Today, the boat is owned by Bill and Shannon Bailey, who run Pacific Catalyst II, an adventure travel business that operates small ship cruises in the Pacific Northwest, Southeast Alaska and Baja. The couple also own the M/V Catalyst, another historical craft that had its beginnings as the University of Washington’s first oceanographic research vessel back in 1932. Captain Bill views himself as a “steward” of an important piece of history and believes he has a responsibility to preserve a legacy of the past. He says, “I want to keep the old boats going. Besides, I can’t think of another job I’d rather be doing. I have the best cubicle on the planet.”

The Westward is still powered by her original Atlas engine and is listed with the U.S. National Register of Historic Places for her contributions to maritime history. It has recently been completely upgraded and renovated with an eye to preserving the style and décor of its bygone roots. The vessel is very comfortable, with four staterooms, each containing a double and a single bunk, settee, sink, toilet, shower and closet. Though small, the cabins are cozy and contain the basic necessities. The rest of the boat consists of a salon, dining area, kitchen, outside deck, engine room, wheelhouse and crew quarters, which are located down below.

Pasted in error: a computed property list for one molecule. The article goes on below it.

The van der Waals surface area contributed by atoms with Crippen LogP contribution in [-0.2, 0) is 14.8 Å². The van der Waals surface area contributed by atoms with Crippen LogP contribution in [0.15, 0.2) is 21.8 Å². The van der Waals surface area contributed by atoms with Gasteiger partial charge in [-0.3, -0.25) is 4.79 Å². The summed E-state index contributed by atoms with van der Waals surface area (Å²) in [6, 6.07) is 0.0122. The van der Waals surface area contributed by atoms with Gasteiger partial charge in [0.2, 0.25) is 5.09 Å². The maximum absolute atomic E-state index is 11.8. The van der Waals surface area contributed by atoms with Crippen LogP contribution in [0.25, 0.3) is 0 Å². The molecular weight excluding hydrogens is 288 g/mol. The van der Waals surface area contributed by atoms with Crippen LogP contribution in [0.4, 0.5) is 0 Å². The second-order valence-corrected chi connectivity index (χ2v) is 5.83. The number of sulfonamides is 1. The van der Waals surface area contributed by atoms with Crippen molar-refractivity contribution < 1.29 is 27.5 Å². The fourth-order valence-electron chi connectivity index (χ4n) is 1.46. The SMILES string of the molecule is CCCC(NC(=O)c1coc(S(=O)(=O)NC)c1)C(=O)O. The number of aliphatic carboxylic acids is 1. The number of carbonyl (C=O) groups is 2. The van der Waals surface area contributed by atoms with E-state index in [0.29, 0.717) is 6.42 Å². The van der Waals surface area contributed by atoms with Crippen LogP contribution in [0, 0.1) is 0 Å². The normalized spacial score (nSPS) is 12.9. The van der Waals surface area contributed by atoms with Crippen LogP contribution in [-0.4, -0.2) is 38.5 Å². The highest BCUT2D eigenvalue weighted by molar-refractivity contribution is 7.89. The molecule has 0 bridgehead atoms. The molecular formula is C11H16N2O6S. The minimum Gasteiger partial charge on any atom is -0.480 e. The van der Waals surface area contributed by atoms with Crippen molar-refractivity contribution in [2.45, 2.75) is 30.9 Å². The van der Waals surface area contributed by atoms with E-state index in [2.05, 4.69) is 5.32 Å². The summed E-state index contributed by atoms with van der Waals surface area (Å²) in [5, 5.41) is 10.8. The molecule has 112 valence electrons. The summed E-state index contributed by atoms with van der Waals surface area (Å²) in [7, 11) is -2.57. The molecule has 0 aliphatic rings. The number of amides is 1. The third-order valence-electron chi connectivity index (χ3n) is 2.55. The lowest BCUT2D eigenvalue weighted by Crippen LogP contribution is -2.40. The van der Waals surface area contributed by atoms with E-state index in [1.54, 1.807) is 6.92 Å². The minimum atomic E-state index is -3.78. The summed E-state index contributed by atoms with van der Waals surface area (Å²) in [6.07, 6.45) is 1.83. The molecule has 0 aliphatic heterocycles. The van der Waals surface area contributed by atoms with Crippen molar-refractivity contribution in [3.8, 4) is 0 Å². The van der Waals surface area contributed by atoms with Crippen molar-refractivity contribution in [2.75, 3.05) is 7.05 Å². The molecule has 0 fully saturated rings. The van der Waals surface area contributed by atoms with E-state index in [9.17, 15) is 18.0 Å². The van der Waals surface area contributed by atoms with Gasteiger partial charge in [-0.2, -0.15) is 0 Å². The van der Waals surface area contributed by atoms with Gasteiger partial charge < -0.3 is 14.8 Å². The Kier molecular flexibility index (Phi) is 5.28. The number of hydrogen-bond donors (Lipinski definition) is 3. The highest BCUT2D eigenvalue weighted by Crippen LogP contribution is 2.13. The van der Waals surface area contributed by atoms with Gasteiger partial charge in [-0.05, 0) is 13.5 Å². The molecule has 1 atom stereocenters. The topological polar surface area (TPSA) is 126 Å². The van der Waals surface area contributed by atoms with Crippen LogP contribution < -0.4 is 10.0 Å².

Trips either begin in La Paz and end in Loreto or go in the reverse direction, but the exact itinerary of specific stops along the way can fluctuate, depending on weather conditions, interests of the passengers, wildlife observation opportunities and other factors. The crew’s mantra regarding this aspect of flexibility is simply, “It’s the plan until it changes.” With that attitude, it’s easy to adapt to whatever situation arises. And with its small capacity, the boat can enter areas that larger crafts cannot, allowing passengers to explore hidden locales in great depth.